C-1027

From Wikipedia, the free encyclopedia
C-1027 chromophore[1]
C‐1027 chromophore.svg
Names
IUPAC name
(3R,4R,14R,19S)-22-chloro-4-{[(2S,3R,4R,5S)-5-(dimethylamino)-3,4-dihydroxy-6,6-dimethyloxan-2-yl]oxy}-23-hydroxy-14-(3-hydroxy-7-methoxy-2-methylidene-2H-1,4-benzoxazine-5-carbonyloxy)-17-oxo-2,16-dioxapentacyclo[18.2.2.19,13.03,10.04,8]pentacosa-1(22),5,7,9,11,13(25),20,23-octaen-19-aminium
Other names
Lidamycin chromophore
Identifiers
3D model (JSmol)
ChEBI
ChEMBL
ChemSpider
DrugBank
  • InChI=1S/C43H42ClN3O13/c1-21-39(52)46-34-26(17-25(54-6)18-30(34)56-21)40(53)57-31-20-55-33(49)19-28(45)23-15-27(44)37(29(48)16-23)58-32-11-7-9-22(31)12-13-24-10-8-14-43(24,32)60-41-36(51)35(50)38(47(4)5)42(2,3)59-41/h8-10,14-18,28,31-32,35-36,38,41,48,50-51H,1,19-20,45H2,2-6H3,(H,46,52)/b22-9+/t28-,31-,32+,35-,36+,38-,41-,43+/m0/s1
    Key: DGGZCXUXASNDAC-QQNGCVSVSA-N
  • CC1([C@H]([C@H]([C@H]([C@@H](O1)O[C@]23C=CC=C2C#C/C/4=C\C#C[C@H]3OC5=C(C=C(C=C5Cl)[C@H](CC(=O)OC[C@@H]4OC(=O)C6=CC(=CC7=C6NC(=O)C(=C)O7)OC)N)O)O)O)N(C)C)C
  • Aromatized chromophore:: [H]N1C(=O)C(=C)OC2=CC(OC)=CC(C(=O)O[C@H]3COC(=O)C[C@@H](C4=CC(O)=C(O[C@]5([H])C6=C(C=C3C=C6)C3=CC=C[C@]53O[C@@H]3OC(C)(C)[C@H]([C@@H](O)[C@H]3O)N(C)C)C(Cl)=C4)[N+]([H])([H])[H])=C12
Properties
C43H42ClN3O13
Molar mass 844.267 g·mol−1
Except where otherwise noted, data are given for materials in their standard state (at 25 °C [77 °F], 100 kPa).

C-1027 or Lidamycin is an antitumor antibiotic consisting of a complex of an enediyne chromophore and an apoprotein.[2][3][4][5] [6][7] It shows antibiotic activity against most Gram-positive bacteria.[8] It is one of the most potent cytotoxic molecules known, due to its induction of a higher ratio of DNA double-strand breaks than single-strand breaks.

C-1027's chromophore contains a nine-membered enediyne that is responsible for most of the molecule's biological activity.[8] Unlike other enediynes, this molecule contains no triggering mechanism. It is already primed to undergo the cycloaromatization reaction without external activation to produce the toxic 1,4-benzenoid diradical species. C-1027 can induce oxygen-independent interstrand DNA crosslinks in addition to the oxygen-dependent single- and double-stranded DNA breaks typically generated by other enediynes. This unique oxygen-independent mechanism suggests that C-1027 may be effective against hypoxic tumor cells.[9]

C-1027 Mechanism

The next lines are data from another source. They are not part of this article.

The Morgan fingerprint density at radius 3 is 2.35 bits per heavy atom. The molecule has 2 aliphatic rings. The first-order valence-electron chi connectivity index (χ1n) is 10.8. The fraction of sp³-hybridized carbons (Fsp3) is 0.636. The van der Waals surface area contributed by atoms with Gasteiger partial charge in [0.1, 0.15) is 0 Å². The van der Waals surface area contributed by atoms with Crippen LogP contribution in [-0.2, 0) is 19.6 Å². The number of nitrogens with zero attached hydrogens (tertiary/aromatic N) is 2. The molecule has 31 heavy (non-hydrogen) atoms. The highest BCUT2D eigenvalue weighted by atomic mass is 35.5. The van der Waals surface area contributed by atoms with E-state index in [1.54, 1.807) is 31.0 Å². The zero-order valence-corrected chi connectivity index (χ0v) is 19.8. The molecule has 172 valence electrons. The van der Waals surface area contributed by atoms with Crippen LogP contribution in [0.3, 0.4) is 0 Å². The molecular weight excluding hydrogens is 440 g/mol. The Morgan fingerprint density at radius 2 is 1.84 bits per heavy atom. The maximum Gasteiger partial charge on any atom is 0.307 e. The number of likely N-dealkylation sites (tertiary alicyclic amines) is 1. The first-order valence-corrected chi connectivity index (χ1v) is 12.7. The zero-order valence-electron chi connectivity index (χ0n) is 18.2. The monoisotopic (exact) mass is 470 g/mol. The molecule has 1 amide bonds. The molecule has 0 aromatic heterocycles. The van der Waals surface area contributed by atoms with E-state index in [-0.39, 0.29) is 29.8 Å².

C-1027 shows promise as an anticancer drug and is currently undergoing phase II clinical trials in China,[10] with a 30% success rate.[11] It can induce apoptosis in many cancer cells and recent studies have indicated that it induces unusual DNA damage responses to double-strand breaks, including altering cell cycle progression and inducing chromosomal aberrations.[7]

References[edit]

  1. ^ Pubchem. "Lidamycin". pubchem.ncbi.nlm.nih.gov. Retrieved 5 May 2018.
  2. ^ Hu, Jilan; Xue, Yu-Chuan; Xie, Mei-Yu; Zhang, Rui; Otani, Toshio; Minami, Yoshinori; Yamada, Yuji; Marunaka, Teruyoshi (1988). "A new macromolecular antitumor antibiotic, C-1027. I. Discovery, taxonomy of producing organism, fermentation and biological activity". The Journal of Antibiotics. 41 (11): 1575–1579. doi:10.7164/antibiotics.41.1575. PMID 3198491.
  3. ^ Otani, Toshio; Minami, Yoshinori; Marunaka, Teruyoshi; ZHANG, Rui; Xie, Mei-Yu (1988). "A new macromolecular antitumor antibiotic, C-1027. II. Isolation and physico-chemical properties". The Journal of Antibiotics. 41 (11): 1580–1585. doi:10.7164/antibiotics.41.1580. PMID 3198492.
  4. ^ Zhen, Yong-Su; Ming, Xiu-Ying; Yu, Bin; Otani, Toshio; Saito, Hitoshi; Yamada, Yuji (1989). "A new macromolecular antitumor antibiotic, C-1027. III. Antitumor activity". The Journal of Antibiotics. 42 (8): 1294–1298. doi:10.7164/antibiotics.42.1294. PMID 2759910.
  5. ^ Ken-ichiro, Yoshida; Minami, Yoshinori; Azuma, Ryotaro; Saeki, Mayuko; Otani, Toshio (1993). "Structure and cycloaromatization of a novel enediyne, C-1027 chromophore". Tetrahedron Lett. 34 (16): 2637–2640. doi:10.1016/S0040-4039(00)77644-1.
  6. ^ Liang ZX (April 2010). "Complexity and simplicity in the biosynthesis of enediyne natural products". Natural Product Reports. 27 (4): 499–528. doi:10.1039/b908165h. PMID 20336235.
  7. ^ a b Zhen YZ, Lin YJ, Li Y, Zhen YS (July 2009). "Lidamycin shows highly potent cytotoxic to myeloma cells and inhibits tumor growth in mice". Acta Pharmacologica Sinica. 30 (7): 1025–32. doi:10.1038/aps.2009.75. PMC 4006655. PMID 19575006.
  8. ^ a b Xu YJ, Zhen YS, Goldberg IH (May 1994). "C1027 chromophore, a potent new enediyne antitumor antibiotic, induces sequence-specific double-strand DNA cleavage". Biochemistry. 33 (19): 5947–54. doi:10.1021/bi00185a036. PMID 8180224.
  9. ^ Chen Y, Yin M, Horsman GP, Shen B (March 2011). "Improvement of the enediyne antitumor antibiotic C-1027 production by manipulating its biosynthetic pathway regulation in Streptomyces globisporus". Journal of Natural Products. 74 (3): 420–4. doi:10.1021/np100825y. PMC 3064734. PMID 21250756.
  10. ^ Wang L, Wang S, He Q, Yu T, Li Q, Hong B (August 2012). "Draft genome sequence of Streptomyces globisporus C-1027, which produces an antitumor antibiotic consisting of a nine-membered enediyne with a chromoprotein". Journal of Bacteriology. 194 (15): 4144. doi:10.1128/JB.00797-12. PMC 3416545. PMID 22815456.
  11. ^ Shen B, Yan X, Huang T, Ge H, Yang D, Teng Q, Rudolf JD, Lohman JR (January 2015). "Enediynes: Exploration of microbial genomics to discover new anticancer drug leads". Bioorganic & Medicinal Chemistry Letters. 25 (1): 9–15. doi:10.1016/j.bmcl.2014.11.019. PMC 4480864. PMID 25434000.